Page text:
Bouncing back: remission from depression in a 12-year panel study of a representative Canadian community sample
- 392 Downloads
This study sought to investigate time to remission from depression in a community-based sample of adults followed for 12 years.
Data were derived from the National Population Health Survey (1994/5–2006/7 and 1996/7–2008/9). Fully 1,128 adults were included who were depressed at baseline according to DSM-III/CIDI-SF criteria. Kaplan–Meier and Cox proportional hazards procedures were used to determine time to remission and the demographic (e.g., gender and marital status), psychosocial (e.g., social support and adverse childhood experience) and health-related (e.g., pain, health conditions and alcohol use) factors with which it is associated.
More than three quarters of the sample (77 %) no longer screened positive for depression at 2 years, and nearly the entire sample (94 %) had remitted by 12 years. Adverse childhood experiences (i.e., childhood abuse and parental additions), lack of social support, the presence of pain and health conditions (i.e., migraines, arthritis and back pain) each predicted more time to remission. The only factor associated with time to remission in the multivariate analysis was a history of childhood physical abuse.
Most community members with depression get better after 2 years and nearly all will have remitted, at least once, by 12 years. The results of this study may help guide the development of interventions for chronic depression that focus on early prevention of childhood abuse.
KeywordsSurvival analysis CIDI-SF Childhood abuse Adverse childhood experiences
The first author (Esme Fuller-Thomson) would like to gratefully acknowledge support received from the Sandra Rotman Endowed Chair in Social Work. We wish to thank Statistics Canada and the Social Sciences and Humanities Council of Canada for permission to access the longitudinal form of the National Population Health Survey via the Research Data Center (RDC) at the University of Toronto. We are also grateful to the staff at the Toronto RDC for their help in accessing the data. The opinions expressed herein are our own and do not represent the views of Statistics Canada.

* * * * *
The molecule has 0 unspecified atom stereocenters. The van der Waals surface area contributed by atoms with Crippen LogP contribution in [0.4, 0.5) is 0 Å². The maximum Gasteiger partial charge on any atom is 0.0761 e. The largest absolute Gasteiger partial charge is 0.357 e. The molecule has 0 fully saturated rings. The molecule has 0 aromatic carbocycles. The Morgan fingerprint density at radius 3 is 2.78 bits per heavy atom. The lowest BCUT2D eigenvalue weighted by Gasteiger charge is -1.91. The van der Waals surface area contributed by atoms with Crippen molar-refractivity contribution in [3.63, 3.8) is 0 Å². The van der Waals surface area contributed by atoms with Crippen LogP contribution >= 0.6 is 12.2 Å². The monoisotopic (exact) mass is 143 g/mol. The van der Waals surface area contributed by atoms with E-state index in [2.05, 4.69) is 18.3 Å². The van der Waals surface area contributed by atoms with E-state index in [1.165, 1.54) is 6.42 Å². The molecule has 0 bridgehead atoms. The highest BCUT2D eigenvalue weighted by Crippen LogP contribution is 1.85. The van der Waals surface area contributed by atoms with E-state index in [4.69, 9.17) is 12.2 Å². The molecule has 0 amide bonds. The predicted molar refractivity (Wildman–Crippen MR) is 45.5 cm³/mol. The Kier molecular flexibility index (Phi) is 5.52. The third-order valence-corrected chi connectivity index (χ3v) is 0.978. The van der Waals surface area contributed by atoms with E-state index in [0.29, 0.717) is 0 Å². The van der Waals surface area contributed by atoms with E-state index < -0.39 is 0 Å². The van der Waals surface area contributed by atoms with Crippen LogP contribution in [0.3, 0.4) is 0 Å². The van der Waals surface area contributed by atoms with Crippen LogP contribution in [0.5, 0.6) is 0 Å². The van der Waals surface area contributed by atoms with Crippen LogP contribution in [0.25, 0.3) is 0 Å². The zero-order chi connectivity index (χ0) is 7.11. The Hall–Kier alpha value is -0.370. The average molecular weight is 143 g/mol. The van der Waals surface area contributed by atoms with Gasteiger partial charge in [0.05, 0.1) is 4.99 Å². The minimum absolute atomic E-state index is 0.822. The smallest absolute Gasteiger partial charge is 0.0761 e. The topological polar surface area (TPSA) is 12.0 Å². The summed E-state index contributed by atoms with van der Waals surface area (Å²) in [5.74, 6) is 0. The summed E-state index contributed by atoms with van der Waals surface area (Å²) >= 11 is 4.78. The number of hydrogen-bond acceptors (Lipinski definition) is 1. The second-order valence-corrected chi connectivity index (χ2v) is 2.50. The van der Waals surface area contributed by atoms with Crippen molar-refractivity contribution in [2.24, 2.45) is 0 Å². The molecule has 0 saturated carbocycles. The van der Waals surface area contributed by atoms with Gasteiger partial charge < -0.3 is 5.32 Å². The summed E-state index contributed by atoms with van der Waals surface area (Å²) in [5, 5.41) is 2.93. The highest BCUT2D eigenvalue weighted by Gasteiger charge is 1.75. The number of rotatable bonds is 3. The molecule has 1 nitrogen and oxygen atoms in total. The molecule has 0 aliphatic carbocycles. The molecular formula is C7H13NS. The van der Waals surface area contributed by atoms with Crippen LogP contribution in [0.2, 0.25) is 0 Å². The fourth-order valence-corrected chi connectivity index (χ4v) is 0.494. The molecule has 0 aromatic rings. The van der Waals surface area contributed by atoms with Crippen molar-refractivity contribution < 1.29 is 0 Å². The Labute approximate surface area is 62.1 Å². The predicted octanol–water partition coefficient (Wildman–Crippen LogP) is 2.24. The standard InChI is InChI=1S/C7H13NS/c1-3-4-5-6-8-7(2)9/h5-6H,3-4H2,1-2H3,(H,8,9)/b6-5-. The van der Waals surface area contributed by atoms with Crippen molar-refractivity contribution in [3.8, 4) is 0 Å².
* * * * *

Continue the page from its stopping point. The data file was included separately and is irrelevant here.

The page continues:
Conflict of interest
- 2.World Health Organization (2004) The global burden of disease: 2004 update. http://www.who.int/healthinfo/global_burden_disease/2004_report_update/en/index.html. Accessed April 9, 2013
- 6.Hirschfeld RMA (2000) Psychosocial Predictors of Outcome in Depression. http://www.acnp.org/G4/GN401000107/. Accessed June 20, 2013
- 16.Bockting CL, Spinhoven P, Koeter MW, Wouters LF, Schene AH, Depression Evaluation Longitudinal Therapy Assessment Study Group (2006) Prediction of recurrence in recurrent depression and the influence of consecutive episodes on vulnerability for depression: a 2-year prospective study. J Clin Psychiatry 67:747–755PubMedCrossRefGoogle Scholar
- 30.Ciudad A, Alvarez E, Roca M, Baca E, Caballero L, Garcia de Polavieja P et al (2012) Early response and remission as predictors of a good outcome of a major depressive episode at 12-month follow-up: a prospective, longitudinal, observational study. J Clin Psychiatry 73:185–191PubMedCrossRefGoogle Scholar
- 31.Fuller-Thomson E, Battiston M, Gadalla T, Shaked Y, Raza F (in press) Remission from depression among adults with arthritis: a 12-year follow-up of a population-based study. Depress Res Treat. http://www.hindawi.com/journals/drt/aip/
- 36.Health Statistics Division, Statistics Canada (1995) National Population Health Survey 1994-95: Overview. http://www23.statcan.gc.ca/imdb/p2SV.pl?Function=getSurvey&SurvId=3225&SurvVer=0&SDDS=3225&InstaId=15280&InstaVer=1&lang=en&db=imdb&adm=8&dis=2. Accessed June 20, 2013
- 37.Statistics Canada (2012) National Population Health Survey-Household Component—Longitudinal (NPHS). http://www23.statcan.gc.ca:81/imdb/p2SV.pl?Function=getSurvey&SDDS=3225&lang=en&db=imdb&adm=8&dis=2. Accessed March 11, 2013